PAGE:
Learning about the SubdoMailing Exploit

Multiple folks have shared this along lately and though I’ve mentioned it in passing in a prior post, I thought it would be good to pull together an overview and roundup of what this actually is, what you should know about it, and what you should do about it. Let's talk about the SubdoMailing exploit.

What is this? In February 2024, security vendor Guardio shared research and analysis showing thousands of instances where spam was being sent through (SPF) authenticated subdomains of well known companies and brands. Dubbed “SubdoMailing,” Guardio indicated that this has apparently been ongoing since at least 2022. DMARC provider RedSift put together a SubdoMailing guide, and explained how they searched for and found instances of the SubdoMailing exploit among their client base.

As reported on by BleepingComputer and others, bad actors implemented this exploit by purchasing expired domains that had been previously referenced in SPF includes and CNAME records used by various companies and brands to enable email authentication for sending through different email platforms. If I understand this correctly, it feels like this exploit was mostly SPF-focused, but it sounds like some DKIM authentication could have been in play here as well. (But the way this exploit works so well in the context of SPF authentication just reinforces my belief that SPF is not enough.)

How does it work? It’s not hard to map out a simpler example of this exploit. Let’s say I had an SPF “include” in my email.spamresource.com subdomain that pointed to spf.esp2004.com, perhaps because I used this mythical ESP2004 as my email sending platform back in 2004. Maybe they’ve gone out of business since then (or changed names five times) and I’ve since changed providers. But if I didn’t delete that SPF include referencing esp2004.com, it’ll just sit there, hanging out, doing nothing. And then...the domain expires, because the ESP2004 provider stopped paying to renew it. A bad actor noticing this could see -- is esp2004.com available for purchase? If so, YES! Buy it and watch to see what DNS queries come in, see what domains/subdomains are trying to query this SPF record. The bad actor could now re-implement this SPF include, but with whatever servers they want -- meaning they can authenticate their mail while sending as MY domain. Spam away, and watch my domain reputation take a hit! Yuck!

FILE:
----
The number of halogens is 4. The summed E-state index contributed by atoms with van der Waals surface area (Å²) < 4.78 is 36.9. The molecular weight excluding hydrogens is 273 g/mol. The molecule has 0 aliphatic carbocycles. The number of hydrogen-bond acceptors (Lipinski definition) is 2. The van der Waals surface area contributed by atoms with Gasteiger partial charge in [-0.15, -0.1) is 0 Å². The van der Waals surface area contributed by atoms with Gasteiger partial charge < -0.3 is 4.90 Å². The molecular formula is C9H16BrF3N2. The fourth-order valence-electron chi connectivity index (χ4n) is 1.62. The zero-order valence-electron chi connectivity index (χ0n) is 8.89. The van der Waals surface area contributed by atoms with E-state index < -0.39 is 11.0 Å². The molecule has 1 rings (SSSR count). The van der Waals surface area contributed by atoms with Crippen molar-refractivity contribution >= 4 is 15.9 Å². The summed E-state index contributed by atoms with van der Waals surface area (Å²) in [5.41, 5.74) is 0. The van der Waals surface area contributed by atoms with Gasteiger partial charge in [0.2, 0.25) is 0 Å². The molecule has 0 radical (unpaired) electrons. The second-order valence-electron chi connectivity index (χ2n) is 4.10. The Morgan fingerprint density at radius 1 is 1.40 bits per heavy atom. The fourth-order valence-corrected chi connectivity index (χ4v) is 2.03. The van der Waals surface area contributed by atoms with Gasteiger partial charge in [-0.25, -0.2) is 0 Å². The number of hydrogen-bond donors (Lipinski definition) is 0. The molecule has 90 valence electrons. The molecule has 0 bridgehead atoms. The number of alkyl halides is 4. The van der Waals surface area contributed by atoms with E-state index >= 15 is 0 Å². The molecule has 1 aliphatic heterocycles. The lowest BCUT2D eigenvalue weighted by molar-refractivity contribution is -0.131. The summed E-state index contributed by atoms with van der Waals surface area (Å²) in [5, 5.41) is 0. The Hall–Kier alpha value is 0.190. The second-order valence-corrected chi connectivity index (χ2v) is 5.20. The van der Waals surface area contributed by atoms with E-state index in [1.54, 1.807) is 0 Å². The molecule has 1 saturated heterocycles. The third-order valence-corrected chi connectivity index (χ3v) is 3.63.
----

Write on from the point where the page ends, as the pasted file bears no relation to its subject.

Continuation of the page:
My suspicion is that bad actors would want to try to do this in low volumes, spread across many domains, attempting to minimize detection by keeping volumes low. DMARC reporting and domain reputation data can sometimes be glitchy and noisy, and unless you see reliable and sizable data points, it can be easy for a user to ignore small, random glitches.

What should you do about this? Guardio has put together a SubdoMailing domain check tool that attempts to identify and warn you about domains affected by this exploit. It’s hard to say if they’ll have identified every single affected company or domain, but it’s probably still wise to check there first. And review the Red Sift guide for their additional suggestions. No matter what security or DMARC vendor you use, check for “dangling DNS” and be sure to review and re-vet the service providers linked to your DNS via SPF includes and CNAME records. Make sure they’re still valid companies and companies that your company still does business with.
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